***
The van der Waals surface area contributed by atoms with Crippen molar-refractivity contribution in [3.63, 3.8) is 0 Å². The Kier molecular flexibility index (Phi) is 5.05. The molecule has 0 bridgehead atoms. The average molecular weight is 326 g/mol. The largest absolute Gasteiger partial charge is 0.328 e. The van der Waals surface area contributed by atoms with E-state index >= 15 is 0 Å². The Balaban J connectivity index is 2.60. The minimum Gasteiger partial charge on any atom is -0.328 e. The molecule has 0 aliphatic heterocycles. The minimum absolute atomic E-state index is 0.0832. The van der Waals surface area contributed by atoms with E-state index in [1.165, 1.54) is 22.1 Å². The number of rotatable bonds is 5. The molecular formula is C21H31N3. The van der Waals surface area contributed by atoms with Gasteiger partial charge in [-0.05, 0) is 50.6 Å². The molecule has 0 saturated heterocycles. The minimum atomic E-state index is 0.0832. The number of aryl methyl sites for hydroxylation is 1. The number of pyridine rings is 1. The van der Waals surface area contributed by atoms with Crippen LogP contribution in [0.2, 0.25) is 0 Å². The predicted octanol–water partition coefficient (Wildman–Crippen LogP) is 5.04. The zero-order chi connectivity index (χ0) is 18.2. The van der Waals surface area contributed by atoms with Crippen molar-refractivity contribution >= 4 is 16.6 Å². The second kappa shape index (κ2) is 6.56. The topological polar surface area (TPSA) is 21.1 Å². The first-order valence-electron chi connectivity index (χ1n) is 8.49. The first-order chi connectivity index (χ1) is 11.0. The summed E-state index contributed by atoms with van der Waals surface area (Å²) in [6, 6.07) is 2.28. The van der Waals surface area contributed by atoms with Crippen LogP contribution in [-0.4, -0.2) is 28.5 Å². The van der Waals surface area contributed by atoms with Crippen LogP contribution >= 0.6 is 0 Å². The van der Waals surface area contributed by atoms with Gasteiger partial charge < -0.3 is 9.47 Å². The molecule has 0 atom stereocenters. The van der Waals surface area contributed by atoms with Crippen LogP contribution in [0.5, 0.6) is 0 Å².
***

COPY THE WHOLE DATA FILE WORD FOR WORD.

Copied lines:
The van der Waals surface area contributed by atoms with Crippen molar-refractivity contribution in [3.63, 3.8) is 0 Å². The Kier molecular flexibility index (Phi) is 5.05. The molecule has 0 bridgehead atoms. The average molecular weight is 326 g/mol. The largest absolute Gasteiger partial charge is 0.328 e. The van der Waals surface area contributed by atoms with E-state index >= 15 is 0 Å². The Balaban J connectivity index is 2.60. The minimum Gasteiger partial charge on any atom is -0.328 e. The molecule has 0 aliphatic heterocycles. The minimum absolute atomic E-state index is 0.0832. The van der Waals surface area contributed by atoms with E-state index in [1.165, 1.54) is 22.1 Å². The number of rotatable bonds is 5. The molecular formula is C21H31N3. The van der Waals surface area contributed by atoms with Gasteiger partial charge in [-0.05, 0) is 50.6 Å². The molecule has 0 saturated heterocycles. The minimum atomic E-state index is 0.0832. The number of aryl methyl sites for hydroxylation is 1. The number of pyridine rings is 1. The van der Waals surface area contributed by atoms with Crippen LogP contribution in [0.2, 0.25) is 0 Å². The predicted octanol–water partition coefficient (Wildman–Crippen LogP) is 5.04. The zero-order chi connectivity index (χ0) is 18.2. The van der Waals surface area contributed by atoms with Crippen molar-refractivity contribution >= 4 is 16.6 Å². The second kappa shape index (κ2) is 6.56. The topological polar surface area (TPSA) is 21.1 Å². The first-order valence-electron chi connectivity index (χ1n) is 8.49. The first-order chi connectivity index (χ1) is 11.0. The summed E-state index contributed by atoms with van der Waals surface area (Å²) in [6, 6.07) is 2.28. The van der Waals surface area contributed by atoms with Crippen LogP contribution in [-0.4, -0.2) is 28.5 Å². The van der Waals surface area contributed by atoms with Crippen LogP contribution >= 0.6 is 0 Å². The van der Waals surface area contributed by atoms with Gasteiger partial charge < -0.3 is 9.47 Å². The molecule has 0 atom stereocenters. The van der Waals surface area contributed by atoms with Crippen LogP contribution in [0.5, 0.6) is 0 Å².